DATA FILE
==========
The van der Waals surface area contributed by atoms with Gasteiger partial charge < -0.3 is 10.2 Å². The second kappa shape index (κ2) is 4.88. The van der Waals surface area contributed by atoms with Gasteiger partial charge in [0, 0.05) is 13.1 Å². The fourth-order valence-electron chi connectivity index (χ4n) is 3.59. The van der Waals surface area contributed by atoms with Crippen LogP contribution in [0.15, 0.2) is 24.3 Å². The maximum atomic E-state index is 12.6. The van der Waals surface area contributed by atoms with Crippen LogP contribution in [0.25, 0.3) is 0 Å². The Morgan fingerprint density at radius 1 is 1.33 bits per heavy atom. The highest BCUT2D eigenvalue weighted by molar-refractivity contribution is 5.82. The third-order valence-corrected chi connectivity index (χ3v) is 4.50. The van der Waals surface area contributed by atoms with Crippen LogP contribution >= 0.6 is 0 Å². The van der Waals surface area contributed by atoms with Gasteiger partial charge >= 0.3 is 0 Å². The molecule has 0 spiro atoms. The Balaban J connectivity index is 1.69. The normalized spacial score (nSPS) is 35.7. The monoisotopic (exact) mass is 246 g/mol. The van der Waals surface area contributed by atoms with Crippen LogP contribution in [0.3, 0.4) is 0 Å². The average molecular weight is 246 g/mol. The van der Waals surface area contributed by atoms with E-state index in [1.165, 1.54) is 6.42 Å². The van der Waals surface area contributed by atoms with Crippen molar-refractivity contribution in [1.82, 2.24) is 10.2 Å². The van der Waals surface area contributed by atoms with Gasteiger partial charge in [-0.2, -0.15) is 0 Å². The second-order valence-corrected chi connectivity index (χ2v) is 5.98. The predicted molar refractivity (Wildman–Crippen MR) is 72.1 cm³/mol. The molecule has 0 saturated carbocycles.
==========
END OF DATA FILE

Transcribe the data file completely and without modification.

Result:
The van der Waals surface area contributed by atoms with Gasteiger partial charge < -0.3 is 10.2 Å². The second kappa shape index (κ2) is 4.88. The van der Waals surface area contributed by atoms with Gasteiger partial charge in [0, 0.05) is 13.1 Å². The fourth-order valence-electron chi connectivity index (χ4n) is 3.59. The van der Waals surface area contributed by atoms with Crippen LogP contribution in [0.15, 0.2) is 24.3 Å². The maximum atomic E-state index is 12.6. The van der Waals surface area contributed by atoms with Crippen LogP contribution in [0.25, 0.3) is 0 Å². The Morgan fingerprint density at radius 1 is 1.33 bits per heavy atom. The highest BCUT2D eigenvalue weighted by molar-refractivity contribution is 5.82. The third-order valence-corrected chi connectivity index (χ3v) is 4.50. The van der Waals surface area contributed by atoms with Crippen LogP contribution >= 0.6 is 0 Å². The van der Waals surface area contributed by atoms with Gasteiger partial charge >= 0.3 is 0 Å². The molecule has 0 spiro atoms. The Balaban J connectivity index is 1.69. The normalized spacial score (nSPS) is 35.7. The monoisotopic (exact) mass is 246 g/mol. The van der Waals surface area contributed by atoms with Crippen LogP contribution in [0.3, 0.4) is 0 Å². The average molecular weight is 246 g/mol. The van der Waals surface area contributed by atoms with E-state index in [1.165, 1.54) is 6.42 Å². The van der Waals surface area contributed by atoms with Crippen molar-refractivity contribution in [1.82, 2.24) is 10.2 Å². The van der Waals surface area contributed by atoms with Gasteiger partial charge in [-0.2, -0.15) is 0 Å². The second-order valence-corrected chi connectivity index (χ2v) is 5.98. The predicted molar refractivity (Wildman–Crippen MR) is 72.1 cm³/mol. The molecule has 0 saturated carbocycles.